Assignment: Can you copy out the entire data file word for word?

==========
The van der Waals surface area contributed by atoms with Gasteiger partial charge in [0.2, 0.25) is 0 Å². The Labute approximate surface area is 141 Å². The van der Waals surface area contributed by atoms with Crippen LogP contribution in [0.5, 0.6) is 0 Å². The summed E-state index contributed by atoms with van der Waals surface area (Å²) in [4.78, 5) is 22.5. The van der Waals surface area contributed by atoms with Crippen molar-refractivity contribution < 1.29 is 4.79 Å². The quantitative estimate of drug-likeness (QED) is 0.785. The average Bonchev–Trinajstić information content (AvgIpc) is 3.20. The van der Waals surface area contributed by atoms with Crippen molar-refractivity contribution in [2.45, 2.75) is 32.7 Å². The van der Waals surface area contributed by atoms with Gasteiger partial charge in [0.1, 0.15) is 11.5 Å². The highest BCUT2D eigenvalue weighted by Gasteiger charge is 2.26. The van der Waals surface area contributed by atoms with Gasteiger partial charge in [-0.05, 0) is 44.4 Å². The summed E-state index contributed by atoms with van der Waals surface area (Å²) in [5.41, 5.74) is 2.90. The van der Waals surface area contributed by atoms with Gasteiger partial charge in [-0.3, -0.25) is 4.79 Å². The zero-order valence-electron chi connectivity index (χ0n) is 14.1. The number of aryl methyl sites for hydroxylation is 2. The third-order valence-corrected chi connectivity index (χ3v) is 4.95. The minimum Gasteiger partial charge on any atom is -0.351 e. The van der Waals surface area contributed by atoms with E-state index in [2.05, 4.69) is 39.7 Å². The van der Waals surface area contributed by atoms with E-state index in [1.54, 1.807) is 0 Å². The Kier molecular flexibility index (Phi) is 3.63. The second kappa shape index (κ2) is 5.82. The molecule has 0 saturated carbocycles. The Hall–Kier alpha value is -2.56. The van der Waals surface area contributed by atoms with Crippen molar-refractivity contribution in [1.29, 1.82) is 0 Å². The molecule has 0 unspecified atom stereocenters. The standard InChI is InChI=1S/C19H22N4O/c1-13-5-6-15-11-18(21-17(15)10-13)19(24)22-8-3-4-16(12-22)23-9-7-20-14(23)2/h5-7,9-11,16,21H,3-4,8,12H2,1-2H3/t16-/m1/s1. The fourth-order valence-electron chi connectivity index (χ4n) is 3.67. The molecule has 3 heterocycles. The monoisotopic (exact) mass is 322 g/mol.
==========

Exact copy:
The van der Waals surface area contributed by atoms with Gasteiger partial charge in [0.2, 0.25) is 0 Å². The Labute approximate surface area is 141 Å². The van der Waals surface area contributed by atoms with Crippen LogP contribution in [0.5, 0.6) is 0 Å². The summed E-state index contributed by atoms with van der Waals surface area (Å²) in [4.78, 5) is 22.5. The van der Waals surface area contributed by atoms with Crippen molar-refractivity contribution < 1.29 is 4.79 Å². The quantitative estimate of drug-likeness (QED) is 0.785. The average Bonchev–Trinajstić information content (AvgIpc) is 3.20. The van der Waals surface area contributed by atoms with Crippen molar-refractivity contribution in [2.45, 2.75) is 32.7 Å². The van der Waals surface area contributed by atoms with Gasteiger partial charge in [0.1, 0.15) is 11.5 Å². The highest BCUT2D eigenvalue weighted by Gasteiger charge is 2.26. The van der Waals surface area contributed by atoms with Gasteiger partial charge in [-0.05, 0) is 44.4 Å². The summed E-state index contributed by atoms with van der Waals surface area (Å²) in [5.41, 5.74) is 2.90. The van der Waals surface area contributed by atoms with Gasteiger partial charge in [-0.3, -0.25) is 4.79 Å². The zero-order valence-electron chi connectivity index (χ0n) is 14.1. The number of aryl methyl sites for hydroxylation is 2. The third-order valence-corrected chi connectivity index (χ3v) is 4.95. The minimum Gasteiger partial charge on any atom is -0.351 e. The van der Waals surface area contributed by atoms with E-state index in [2.05, 4.69) is 39.7 Å². The van der Waals surface area contributed by atoms with E-state index in [1.54, 1.807) is 0 Å². The Kier molecular flexibility index (Phi) is 3.63. The second kappa shape index (κ2) is 5.82. The molecule has 0 saturated carbocycles. The Hall–Kier alpha value is -2.56. The van der Waals surface area contributed by atoms with Crippen molar-refractivity contribution in [1.29, 1.82) is 0 Å². The molecule has 0 unspecified atom stereocenters. The standard InChI is InChI=1S/C19H22N4O/c1-13-5-6-15-11-18(21-17(15)10-13)19(24)22-8-3-4-16(12-22)23-9-7-20-14(23)2/h5-7,9-11,16,21H,3-4,8,12H2,1-2H3/t16-/m1/s1. The fourth-order valence-electron chi connectivity index (χ4n) is 3.67. The molecule has 3 heterocycles. The monoisotopic (exact) mass is 322 g/mol.